"href": "/api/network/ip/interfaces/64c1177f-51e4-11ec-be57-00505694ef14"
                                }
                            },
                            "ip": {
                                "address": "169.254.239.20"
                            },
                            "name": "Cluster1-01_clus1",
                            "uuid": "64c1177f-51e4-11ec-be57-00505694ef14"
                        },
                        {
                            "_links": {
                                "self": {
                                    "href": "/api/network/ip/interfaces/64c108a3-51e4-11ec-be57-00505694ef14"
                                }
                            },
                            "ip": {
                                "address": "169.254.251.18"
                            },
                            "name": "Cluster1-01_clus2",
                            "uuid": "64c108a3-51e4-11ec-be57-00505694ef14"
                        }
                    ],
                    "controller": {
                        "over_temperature": "normal"
                    },
                    "date": "2021-11-30T15:31:12+00:00",
                    "location": "",
                    "membership": "member",
                    "model": "SIMBOX",
                    "name": "Cluster1-01",
                    "serial_number": "4082368-50-7",
                    "service_processor": {
                        "state": "node_offline"
                    },
                    "state": "up",
                    "system_id": "4082368507",
                    "uptime": 5813,
                    "uuid": "2e49496b-51e2-11ec-be57-00505694ef14",
                    "version": {
                        "full": "NetApp Release 9.8: Wed Dec 09 01:07:39 UTC 2020",
                        "generation": 9,
                        "major": 8,
                        "minor": 0
                    }
                },
                {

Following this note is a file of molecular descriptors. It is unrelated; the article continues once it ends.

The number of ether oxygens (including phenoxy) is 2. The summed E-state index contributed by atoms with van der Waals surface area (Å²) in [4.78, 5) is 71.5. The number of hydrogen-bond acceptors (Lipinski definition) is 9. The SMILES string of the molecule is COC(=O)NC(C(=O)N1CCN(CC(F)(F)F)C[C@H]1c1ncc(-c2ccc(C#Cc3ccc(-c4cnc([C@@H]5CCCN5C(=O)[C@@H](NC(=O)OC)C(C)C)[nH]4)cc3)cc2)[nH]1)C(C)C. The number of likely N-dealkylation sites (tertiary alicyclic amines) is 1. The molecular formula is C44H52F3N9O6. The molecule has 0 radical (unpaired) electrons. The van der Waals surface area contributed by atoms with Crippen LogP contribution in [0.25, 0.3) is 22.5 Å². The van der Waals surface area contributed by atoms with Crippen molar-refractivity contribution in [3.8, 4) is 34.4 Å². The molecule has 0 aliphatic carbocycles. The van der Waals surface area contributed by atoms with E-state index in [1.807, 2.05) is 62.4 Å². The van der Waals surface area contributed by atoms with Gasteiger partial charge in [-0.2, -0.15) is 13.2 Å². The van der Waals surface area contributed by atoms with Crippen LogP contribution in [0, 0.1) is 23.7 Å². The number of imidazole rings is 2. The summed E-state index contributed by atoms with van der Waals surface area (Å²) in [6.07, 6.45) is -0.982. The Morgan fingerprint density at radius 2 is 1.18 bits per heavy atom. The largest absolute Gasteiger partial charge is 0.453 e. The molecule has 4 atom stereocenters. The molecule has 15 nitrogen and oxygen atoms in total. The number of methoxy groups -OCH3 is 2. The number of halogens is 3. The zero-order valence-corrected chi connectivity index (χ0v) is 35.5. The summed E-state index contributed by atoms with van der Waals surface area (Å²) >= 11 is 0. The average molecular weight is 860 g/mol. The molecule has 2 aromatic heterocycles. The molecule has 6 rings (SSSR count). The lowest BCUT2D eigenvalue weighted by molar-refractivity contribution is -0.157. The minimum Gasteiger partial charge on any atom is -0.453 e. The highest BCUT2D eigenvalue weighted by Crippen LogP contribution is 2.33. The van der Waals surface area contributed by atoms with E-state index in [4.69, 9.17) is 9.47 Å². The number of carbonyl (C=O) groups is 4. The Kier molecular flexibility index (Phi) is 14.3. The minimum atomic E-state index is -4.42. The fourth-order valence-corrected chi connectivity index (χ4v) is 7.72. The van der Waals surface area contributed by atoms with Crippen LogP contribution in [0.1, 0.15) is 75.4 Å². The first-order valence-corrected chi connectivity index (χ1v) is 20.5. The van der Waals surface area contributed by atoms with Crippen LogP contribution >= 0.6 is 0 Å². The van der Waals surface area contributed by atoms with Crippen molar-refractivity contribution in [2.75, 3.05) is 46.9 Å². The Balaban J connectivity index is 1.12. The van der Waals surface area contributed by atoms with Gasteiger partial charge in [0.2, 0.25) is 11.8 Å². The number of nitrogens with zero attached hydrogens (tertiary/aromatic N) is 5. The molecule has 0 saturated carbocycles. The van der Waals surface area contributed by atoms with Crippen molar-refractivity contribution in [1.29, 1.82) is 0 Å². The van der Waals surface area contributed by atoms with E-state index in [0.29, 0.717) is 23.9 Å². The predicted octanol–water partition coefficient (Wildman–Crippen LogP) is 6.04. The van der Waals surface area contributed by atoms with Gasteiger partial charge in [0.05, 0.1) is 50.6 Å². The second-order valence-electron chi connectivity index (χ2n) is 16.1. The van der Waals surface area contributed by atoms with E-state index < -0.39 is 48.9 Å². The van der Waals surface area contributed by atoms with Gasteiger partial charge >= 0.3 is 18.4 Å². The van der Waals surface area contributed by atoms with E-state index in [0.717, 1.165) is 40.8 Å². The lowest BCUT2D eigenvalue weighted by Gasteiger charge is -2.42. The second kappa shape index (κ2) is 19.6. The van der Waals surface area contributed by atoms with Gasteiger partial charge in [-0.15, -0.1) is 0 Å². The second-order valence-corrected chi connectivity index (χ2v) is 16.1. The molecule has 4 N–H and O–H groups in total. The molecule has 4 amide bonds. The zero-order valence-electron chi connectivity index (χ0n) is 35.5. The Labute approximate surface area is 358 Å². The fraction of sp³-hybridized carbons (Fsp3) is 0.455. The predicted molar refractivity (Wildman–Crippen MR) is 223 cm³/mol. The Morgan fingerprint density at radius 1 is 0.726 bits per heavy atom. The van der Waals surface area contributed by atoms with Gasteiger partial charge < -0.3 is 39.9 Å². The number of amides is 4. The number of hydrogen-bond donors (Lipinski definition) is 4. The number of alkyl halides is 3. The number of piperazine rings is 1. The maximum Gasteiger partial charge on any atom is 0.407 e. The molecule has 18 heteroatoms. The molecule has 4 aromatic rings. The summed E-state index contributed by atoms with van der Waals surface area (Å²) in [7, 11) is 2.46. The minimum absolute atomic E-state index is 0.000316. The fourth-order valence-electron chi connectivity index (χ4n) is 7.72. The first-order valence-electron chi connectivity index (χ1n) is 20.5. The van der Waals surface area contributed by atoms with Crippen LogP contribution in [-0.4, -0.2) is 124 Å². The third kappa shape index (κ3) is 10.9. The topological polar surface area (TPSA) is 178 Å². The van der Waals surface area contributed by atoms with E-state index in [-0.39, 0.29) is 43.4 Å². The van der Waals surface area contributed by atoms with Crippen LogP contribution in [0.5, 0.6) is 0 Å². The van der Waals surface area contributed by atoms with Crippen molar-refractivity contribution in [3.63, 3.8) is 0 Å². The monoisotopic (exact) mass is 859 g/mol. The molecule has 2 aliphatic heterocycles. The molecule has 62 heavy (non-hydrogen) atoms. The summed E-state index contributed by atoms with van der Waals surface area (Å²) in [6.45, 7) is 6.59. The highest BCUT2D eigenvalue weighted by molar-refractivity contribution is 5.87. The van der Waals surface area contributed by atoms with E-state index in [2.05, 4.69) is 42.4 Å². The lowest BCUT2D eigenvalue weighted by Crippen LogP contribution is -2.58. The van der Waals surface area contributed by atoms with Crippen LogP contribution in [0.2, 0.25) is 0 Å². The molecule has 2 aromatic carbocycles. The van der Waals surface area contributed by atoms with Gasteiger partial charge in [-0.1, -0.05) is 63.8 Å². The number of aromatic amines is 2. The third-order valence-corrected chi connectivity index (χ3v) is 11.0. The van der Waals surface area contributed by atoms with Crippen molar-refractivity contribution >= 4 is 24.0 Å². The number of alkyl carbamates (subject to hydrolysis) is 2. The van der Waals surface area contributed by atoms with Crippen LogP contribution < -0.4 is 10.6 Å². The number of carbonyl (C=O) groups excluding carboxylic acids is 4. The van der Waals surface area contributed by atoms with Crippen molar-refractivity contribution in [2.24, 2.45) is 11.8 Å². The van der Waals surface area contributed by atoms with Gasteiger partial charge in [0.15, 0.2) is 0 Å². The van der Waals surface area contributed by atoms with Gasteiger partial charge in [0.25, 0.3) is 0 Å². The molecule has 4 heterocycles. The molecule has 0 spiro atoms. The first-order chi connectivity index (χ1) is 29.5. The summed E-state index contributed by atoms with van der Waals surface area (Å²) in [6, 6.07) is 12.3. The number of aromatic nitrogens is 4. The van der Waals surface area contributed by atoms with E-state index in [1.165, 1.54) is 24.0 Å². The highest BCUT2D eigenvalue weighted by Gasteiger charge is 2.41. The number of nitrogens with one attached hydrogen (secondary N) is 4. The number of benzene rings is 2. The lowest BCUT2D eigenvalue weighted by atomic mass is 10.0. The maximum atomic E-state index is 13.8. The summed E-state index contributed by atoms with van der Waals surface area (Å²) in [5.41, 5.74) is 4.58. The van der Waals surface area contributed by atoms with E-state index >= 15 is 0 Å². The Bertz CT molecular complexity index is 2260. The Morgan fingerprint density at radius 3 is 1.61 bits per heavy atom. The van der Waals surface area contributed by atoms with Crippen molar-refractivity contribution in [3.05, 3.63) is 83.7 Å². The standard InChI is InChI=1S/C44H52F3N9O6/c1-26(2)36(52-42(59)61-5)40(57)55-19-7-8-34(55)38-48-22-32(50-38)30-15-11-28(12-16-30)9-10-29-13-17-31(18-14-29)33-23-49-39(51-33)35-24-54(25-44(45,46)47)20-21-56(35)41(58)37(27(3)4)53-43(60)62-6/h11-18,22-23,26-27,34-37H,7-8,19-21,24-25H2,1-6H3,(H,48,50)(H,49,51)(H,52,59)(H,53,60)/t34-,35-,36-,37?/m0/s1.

"_links": {
                        "self": {
                            "href": "/api/cluster/nodes/f4d99f28-5206-11ec-b613-005056949984"
                        }
                    },
                    "cluster_interfaces": [
                        {
                            "_links": {
                                "self": {
                                    "href": "/api/network/ip/interfaces/a3e0d802-51e4-11ec-b614-005056949984"
                                }
                            },
                            "ip": {
                                "address": "169.254.153.132"
                            },
                            "name": "Cluster1-02_clus1",
                            "uuid": "a3e0d802-51e4-11ec-b614-005056949984"
                        },
                        {
                            "_links": {
                                "self": {
                                    "href": "/api/network/ip/interfaces/a3e10ee6-51e4-11ec-b614-005056949984"
                                }
                            },
                            "ip": {
                                "address": "169.254.29.49"
                            },
                            "name": "Cluster1-02_clus2",
                            "uuid": "a3e10ee6-51e4-11ec-b614-005056949984"
                        }
                    ],
                    "controller": {